I agree that the scientific community was entirely ill-prepared to handle a politically-motivated onslaught, and still remain so.  Although small steps have been taken to improve this, without an honest media, it’s going to remain fairly insignificant.  It’s not like scientists own the TV networks.

    The media isn’t largely blameless, but I don’t necessarily put the bulk of the blame with them.  They give the public what they want to hear, which isn’t necessarily an honest reporting of the science.  Millions of ideologues want to hear a good dose of global warming denial, and droves will flock to those sources.

    As for examples of good thorough reporting, with careful discussion of uncertainties, Justin Gillis of the NYT did a nice job.  It’s an example of a reporter going the extra mile to get the science right.


  • Dean

    Politicians often overdo certainty to justify policy. On many issues. And there is the other side – exaggerating uncertainty in order to undermine policy. You know – study it some more, and some more, ad infinitum. I think the 0-10*C sensitivity is a good example of this.

  • toto

    Tim: IIUC he was talking about the no-feedback sensitivity, which can be calculated from pure thermodynamics, but has the drawback of being utterly irrelevant.

    ~3degC is indeed the best current estimate of the actual climate response, including feedbacks. It does have significant uncertainty (because it must be estimated rather than calculated), but the “0-10degC” range is exaggerated.

    I’ll assume that the ridiculous “sherry” comment #8 was not actually written by the real Tom Fuller.

  • steven mosher

    Thanks Micheal Tobis.
    If I could sum up climategate in one sentence it would be this.
    Some guys on the Team tended to be more like Olson and less like Tobis than I would like.
    If Lambert could second that, it would be progress.

  • http://ourchangingclimate.wordpress.com/ Bart Verheggen

    If you look at what Olson sais in a bit less binary way (should we communicate/admit uncertainty at all, yes or no?), I think it makes a lot of sense.

    In communicating complex topics to the general public, what we know with confidence is most important to convey. Highly uncertain details that aren’t very important for the big picture are better left out when the goal is to communicate the big picture. Of course they will be dealt with in the scientific literature and conferences, and increasingly so also on topical blogs. It’s not about shouving anything under the rug; it’s about recognizing that there’s a right and a wrong time and a place for anything.

    Basically, Olson’s advice is opposite of that by Judith Curry, who says we should focus more on uncertainty (though I think she has the technical and climate interested audience of technical blogs in mind, where this is probably good advice indeed; there’s a time and a place for anything)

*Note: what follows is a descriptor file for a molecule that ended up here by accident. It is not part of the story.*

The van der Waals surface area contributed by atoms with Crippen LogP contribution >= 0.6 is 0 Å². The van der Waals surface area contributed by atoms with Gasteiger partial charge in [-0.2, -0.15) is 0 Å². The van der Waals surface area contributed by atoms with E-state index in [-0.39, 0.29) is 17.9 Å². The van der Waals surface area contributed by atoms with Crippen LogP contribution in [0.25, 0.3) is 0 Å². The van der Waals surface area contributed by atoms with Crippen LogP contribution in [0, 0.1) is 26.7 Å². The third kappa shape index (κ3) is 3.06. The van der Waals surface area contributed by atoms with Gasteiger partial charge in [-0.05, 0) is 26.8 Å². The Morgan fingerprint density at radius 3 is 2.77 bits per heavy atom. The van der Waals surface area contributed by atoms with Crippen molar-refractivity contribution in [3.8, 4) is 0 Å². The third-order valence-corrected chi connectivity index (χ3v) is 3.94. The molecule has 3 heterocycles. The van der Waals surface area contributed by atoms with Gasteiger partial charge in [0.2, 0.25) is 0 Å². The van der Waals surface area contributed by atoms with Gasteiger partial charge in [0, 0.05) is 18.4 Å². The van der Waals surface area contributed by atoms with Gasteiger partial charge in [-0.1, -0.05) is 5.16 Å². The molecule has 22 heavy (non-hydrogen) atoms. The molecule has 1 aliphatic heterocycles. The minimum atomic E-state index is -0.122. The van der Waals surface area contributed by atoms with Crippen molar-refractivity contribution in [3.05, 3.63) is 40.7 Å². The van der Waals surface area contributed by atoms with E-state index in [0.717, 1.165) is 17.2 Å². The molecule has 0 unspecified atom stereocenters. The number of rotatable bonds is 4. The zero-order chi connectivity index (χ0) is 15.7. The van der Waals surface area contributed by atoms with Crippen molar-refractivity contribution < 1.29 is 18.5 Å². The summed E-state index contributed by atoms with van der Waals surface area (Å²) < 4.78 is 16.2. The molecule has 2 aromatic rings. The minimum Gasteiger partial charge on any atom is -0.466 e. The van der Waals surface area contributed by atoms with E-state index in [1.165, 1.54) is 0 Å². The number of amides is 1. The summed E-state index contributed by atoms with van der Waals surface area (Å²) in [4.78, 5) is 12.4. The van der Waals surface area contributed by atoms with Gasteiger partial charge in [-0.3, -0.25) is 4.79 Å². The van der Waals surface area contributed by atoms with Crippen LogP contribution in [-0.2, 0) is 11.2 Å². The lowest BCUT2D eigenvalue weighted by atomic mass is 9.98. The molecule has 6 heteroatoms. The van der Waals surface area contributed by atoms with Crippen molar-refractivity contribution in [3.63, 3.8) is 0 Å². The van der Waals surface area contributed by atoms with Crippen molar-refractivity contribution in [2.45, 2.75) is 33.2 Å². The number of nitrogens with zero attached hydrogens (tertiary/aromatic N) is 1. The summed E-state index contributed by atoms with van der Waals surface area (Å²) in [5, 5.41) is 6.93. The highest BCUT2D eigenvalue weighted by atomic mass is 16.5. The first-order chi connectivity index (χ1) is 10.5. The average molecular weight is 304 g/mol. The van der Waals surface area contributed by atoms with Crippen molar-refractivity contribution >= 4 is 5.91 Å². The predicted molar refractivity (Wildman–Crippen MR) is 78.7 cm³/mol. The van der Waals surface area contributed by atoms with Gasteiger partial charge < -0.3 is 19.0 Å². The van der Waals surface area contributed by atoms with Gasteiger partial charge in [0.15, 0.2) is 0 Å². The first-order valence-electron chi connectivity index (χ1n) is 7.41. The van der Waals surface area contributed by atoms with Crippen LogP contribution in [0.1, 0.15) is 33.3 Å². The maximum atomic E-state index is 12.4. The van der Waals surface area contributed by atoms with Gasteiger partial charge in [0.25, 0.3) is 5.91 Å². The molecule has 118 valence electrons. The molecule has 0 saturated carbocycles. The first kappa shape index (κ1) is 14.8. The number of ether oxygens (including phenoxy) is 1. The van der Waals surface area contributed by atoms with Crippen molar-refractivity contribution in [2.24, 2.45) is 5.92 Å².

When a message about the big picture is laden with qualifiers about tangentially related details (“smoking is bad for you, but these lab results of this and this university are not conclusive about the exact way this and this compound enters the intercellular blah blah”), the message will be entirely lost.

  • http://ourchangingclimate.wordpress.com/ Bart Verheggen

    Hmm, I think I may have misinterpreted Olson in my previous comment.

    He seems to say that even admitting that some prediction is not set in stone, but rather is in the realm of probabilities (coral reefs “MAY BE Gone by 2050”; “suggests that”) is a no-no. That seems pretty much unavoidable if one still wants to communicate scientifically defensible statements, and I disagree with Olson on this.

    My point was rather to emphasize what’s well known (the big picture), rather than what’s not well known, at least when communicating to the masses (for specialized audiences of course it’s different).

  • Pascvaks

    It’s a paradigm-thing problem; you can’t have your cake and eat it too.  Today, any amout of uncertainty opens an infinite range of possibilities in the minds of the people out there just trying to get by and make a living.  Can “science” become so organized as to speak with a clear voice?  Yes, sure, but why?  And what does such a new system cost us?  (Nothing is free!)

  • Tom Fuller

    Of course, the first rule of really bad storytelling is to take something that is uncertain and represent it as certain.

    That way you trash your own credibility without even necessarily being wrong.

  • Jonathan Gilligan

    I’d share Michael’s concern if Olson were telling us to communicate dishonestly in the interest of having greater impact; but I don’t thing that’s what Olson is saying. What he’s saying, at least in part, is ” focus more on certainty (namely the past) than uncertainty (the future),” which I would extend as: Don’t talk about predictions; talk about the past and leave your audience to make the connections to the future.